appealed to the Spirit who could help them to hear the Scripture in ways that were
appropriate and necessary for each circumstance.
"One of these must become a witness with us to his resurrection." The
criterion was already in place. They have to have been with us from the beginning of
Jesus ministry, they agreed. But about how they reached this criterion, Luke is
silent. But the community had decided that not just any volunteer would do. Not just any
apostle wannabe should be chosen. So they developed a plan, a one line job description. We
dont know how many candidates originally stepped forward or were selected, but by
the time we read about it, the candidates had come down to only two-Matthias and Justus.
"And they cast lots for them, and the lot fell on Matthias; and he was added . . .
" Were not talking about Atlantic city and hoping for boxcars on the second
roll to determine who gets on the Trustees. These earliest Christians were following an
ancient and honorable tradition of discerning Gods will. They whittled the list to
two persons, but the final decision would be up to God-as their own Scriptures attested: The
lot is cast into the lap, but the decision is the Lords alone. Luke reminds us
that the community drew on tradition to help in the discerning of Gods will. The
learning curve: different situations will probably require different processes for
selecting a congregations leadership or for discerning direction. Luke says that
they drew upon an existing and honored tradition.
So in this unfinished business we discover a set of values that still today will help
us in discerning Gods guidance in the selection of leadership and direction. From
the beginning, Christians have listened to the Scripture, the Spirit, and Tradition and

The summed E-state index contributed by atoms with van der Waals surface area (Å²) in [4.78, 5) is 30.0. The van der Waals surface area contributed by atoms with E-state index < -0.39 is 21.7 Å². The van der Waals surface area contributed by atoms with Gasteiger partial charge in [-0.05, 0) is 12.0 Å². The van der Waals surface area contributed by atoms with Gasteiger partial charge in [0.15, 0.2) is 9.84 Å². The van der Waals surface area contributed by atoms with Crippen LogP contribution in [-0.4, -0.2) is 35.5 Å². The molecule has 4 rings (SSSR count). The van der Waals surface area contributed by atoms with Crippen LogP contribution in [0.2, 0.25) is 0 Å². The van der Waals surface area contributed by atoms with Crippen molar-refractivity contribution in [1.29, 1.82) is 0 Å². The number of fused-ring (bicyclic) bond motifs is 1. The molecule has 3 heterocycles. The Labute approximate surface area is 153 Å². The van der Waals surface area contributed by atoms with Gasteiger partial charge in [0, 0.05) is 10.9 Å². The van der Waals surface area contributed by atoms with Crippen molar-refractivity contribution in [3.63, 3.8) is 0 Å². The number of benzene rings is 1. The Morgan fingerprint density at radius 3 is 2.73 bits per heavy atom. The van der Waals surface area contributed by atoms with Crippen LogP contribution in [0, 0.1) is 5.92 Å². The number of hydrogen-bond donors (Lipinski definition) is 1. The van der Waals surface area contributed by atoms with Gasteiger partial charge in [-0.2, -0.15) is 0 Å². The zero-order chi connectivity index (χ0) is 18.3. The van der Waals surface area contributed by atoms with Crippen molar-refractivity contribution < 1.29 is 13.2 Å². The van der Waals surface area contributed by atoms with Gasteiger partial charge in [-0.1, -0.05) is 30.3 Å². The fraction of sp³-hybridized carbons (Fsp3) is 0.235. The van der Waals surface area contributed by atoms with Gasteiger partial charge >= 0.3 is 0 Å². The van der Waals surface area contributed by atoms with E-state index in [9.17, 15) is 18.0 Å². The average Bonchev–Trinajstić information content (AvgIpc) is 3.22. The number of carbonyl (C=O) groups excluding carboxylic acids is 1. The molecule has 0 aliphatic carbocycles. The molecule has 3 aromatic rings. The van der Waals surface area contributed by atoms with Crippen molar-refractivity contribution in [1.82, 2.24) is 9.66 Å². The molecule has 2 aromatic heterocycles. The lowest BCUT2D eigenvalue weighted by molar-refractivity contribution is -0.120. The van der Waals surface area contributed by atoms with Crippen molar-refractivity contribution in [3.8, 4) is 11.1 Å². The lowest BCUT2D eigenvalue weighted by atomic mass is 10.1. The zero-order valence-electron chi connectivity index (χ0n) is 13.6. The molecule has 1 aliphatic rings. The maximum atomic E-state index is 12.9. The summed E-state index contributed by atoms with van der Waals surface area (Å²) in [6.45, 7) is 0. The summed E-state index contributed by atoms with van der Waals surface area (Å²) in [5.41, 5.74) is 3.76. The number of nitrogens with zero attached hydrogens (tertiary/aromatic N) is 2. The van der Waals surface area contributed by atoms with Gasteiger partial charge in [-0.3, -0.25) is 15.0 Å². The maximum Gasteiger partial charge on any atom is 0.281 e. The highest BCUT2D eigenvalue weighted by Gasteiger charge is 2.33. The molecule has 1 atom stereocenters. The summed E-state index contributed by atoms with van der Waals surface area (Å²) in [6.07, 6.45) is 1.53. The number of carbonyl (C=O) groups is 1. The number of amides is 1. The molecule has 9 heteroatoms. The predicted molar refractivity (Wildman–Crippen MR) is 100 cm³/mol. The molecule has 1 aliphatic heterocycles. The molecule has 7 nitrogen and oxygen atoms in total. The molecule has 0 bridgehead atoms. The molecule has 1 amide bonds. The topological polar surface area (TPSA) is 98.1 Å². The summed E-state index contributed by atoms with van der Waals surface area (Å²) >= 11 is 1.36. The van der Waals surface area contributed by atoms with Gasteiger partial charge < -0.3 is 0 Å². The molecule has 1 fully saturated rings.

prayed for Gods guidance.
How do we discern guidance from God? Thats the question my own faith community
asked recently as we met for an "All Church Meeting" that we hold every several
years to review our direction of ministry and to map future direction. What we heard was a
yearning to become more prayer-centered and discerning. But becoming a discerning
community is more than the "all those in favor say aye" votes. Its a
process in which weve stumbled more than walked. But the renewed commitment to
Scripture, prayer, the Spirit, and Tradition has led us to develop a gifts assessment tool
that has already changed the way we select leaders and ministers within our community. We
no longer play "pin the tail on the donkey" at nominations meetings. We are also
being freed from viewing congregants and newcomers as potential members or "giving
units" or people to fill our committee rosters with.
So were attending to unfinished business and on our way to becoming a discerning
community. May you and yours also breathe draw deeply from Acts chapter 1 and draw
life-renewing breath from Scripture, the Spirit, community, and tradition as you seek to
discern leadership and direction from God. Amen.